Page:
Volcán Agua is one of the volcanoes surrounding Antigua. The others are Volcán Acatenango and Volcán Fuego. These volcanoes give Antigua its distinct charm. Volcán Agua and Volcán Acatenango are still considered active volcanoes, but they haven’t erupted for several years now. Volcán Fuego though, erupts on a regular basis. On a clear night you may see it performing a fireworks display if you’re lucky enough. Climbing these volcanoes are arguably the most popular activities in Antigua. A lot of travelers stay in town for weeks because they climb all the volcanoes. Any hotel or hostel can arrange a tour for you. Technically for experienced hikers you can do the hikes on your own, but there’s the real threat of robbery. There are numerous reports of bandits hiding on the trails waiting for unsuspecting hikers. I did meet a couple who got surrounded by several men wielding machetes and were made to give up all their belongings save for the clothes on their backs. Let me reiterate that the threat is real. This isn’t one of those times when you can easily dismiss those guides in order to save some cash. If you’re on a tight budget think of other ways to cut corners. Find a way to the start of the trail via public transport. Once there, try to find a local guide on your own. Better yet, search for a reputable local guide online. Bring your own food. Bring your own equipment. Just don’t cut corners by choosing to climb up without a guide.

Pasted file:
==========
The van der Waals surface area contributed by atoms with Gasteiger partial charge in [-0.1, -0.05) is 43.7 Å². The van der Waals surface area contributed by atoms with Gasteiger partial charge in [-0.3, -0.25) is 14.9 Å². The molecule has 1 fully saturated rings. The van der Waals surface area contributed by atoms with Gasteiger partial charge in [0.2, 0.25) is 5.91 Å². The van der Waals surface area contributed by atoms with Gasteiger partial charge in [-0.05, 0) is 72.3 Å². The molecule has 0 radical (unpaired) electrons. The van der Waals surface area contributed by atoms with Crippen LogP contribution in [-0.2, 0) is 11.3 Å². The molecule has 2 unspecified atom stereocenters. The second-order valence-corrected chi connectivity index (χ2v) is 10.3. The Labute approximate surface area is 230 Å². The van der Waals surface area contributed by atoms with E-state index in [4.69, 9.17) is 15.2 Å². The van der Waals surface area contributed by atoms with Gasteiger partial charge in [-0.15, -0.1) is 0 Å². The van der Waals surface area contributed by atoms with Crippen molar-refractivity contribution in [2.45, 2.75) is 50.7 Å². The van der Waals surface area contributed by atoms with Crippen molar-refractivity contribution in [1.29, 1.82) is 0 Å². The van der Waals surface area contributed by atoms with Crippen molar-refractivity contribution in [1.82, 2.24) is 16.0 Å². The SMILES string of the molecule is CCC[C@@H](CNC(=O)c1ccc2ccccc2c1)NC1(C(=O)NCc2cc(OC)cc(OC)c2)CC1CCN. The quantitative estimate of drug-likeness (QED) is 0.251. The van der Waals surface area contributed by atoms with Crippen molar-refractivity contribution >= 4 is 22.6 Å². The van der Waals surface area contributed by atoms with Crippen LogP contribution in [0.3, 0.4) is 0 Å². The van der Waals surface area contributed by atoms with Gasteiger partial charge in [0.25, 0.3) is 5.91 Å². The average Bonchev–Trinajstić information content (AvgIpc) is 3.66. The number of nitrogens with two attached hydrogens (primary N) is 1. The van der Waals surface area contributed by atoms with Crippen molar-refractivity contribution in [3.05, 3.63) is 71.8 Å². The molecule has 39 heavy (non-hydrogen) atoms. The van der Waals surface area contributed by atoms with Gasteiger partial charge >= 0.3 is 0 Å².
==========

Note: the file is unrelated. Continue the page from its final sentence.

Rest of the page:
They say Volcán Agua is the easiest to climb, but it’s not that popular as the other hikes because all you get from the hike is a great view and not much else. Now a great view is usually enough, but once you consider the other stuff you get to see by doing the other hikes, you’d realize why most people opt to climb the other volcanoes.
The most popular one is the hike up Volcán Pacaya. It’s actually not visible from Antigua but it’s still in close proximity. You have to pay 50 quetzales before you can start your hike up, which may or may not be already included with the tour so better clarify this with your guides.The hike is moderately difficult, but seeing those steam vents up close make it worth it for some. A lot of people bring marshmallows and roast them on the steam vents. Some people expect to see molten lava because they saw pictures of this hike on the internet. You won’t see molten lava these days because the volcano hasn’t erupted in a while. You can do the hike in one day since it’s not that difficult. The Acatenango hike though is a very strenuous hike. Even professional hikers find it difficult. This is the reason why it’s often an overnight hike, so you can split the hike up into two days. From the base camp you’ll have front row seats to Volcán Fuego which erupts constantly. Our guide told us that we were extremely lucky that night because the volcano was erupting every hour. I honestly thought I was going to die during that hike but seeing that volcano putting on a show up close made it all worth it.
I was in Antigua last December and it was foggy most of the time. There were clear days, but on most days the fog and the clouds disrupt the view of the volcanoes. I imagine that it is even more spectacular during the summer so I advice travelers to visit during this time of the year. If schedule doesn’t permit though, it doesn’t really matter much. Antigua is a quaint little city, and with its irresistible and unique charm, I bet anyone would fall in love with the place no matter what time of the year one visits. I most definitely did.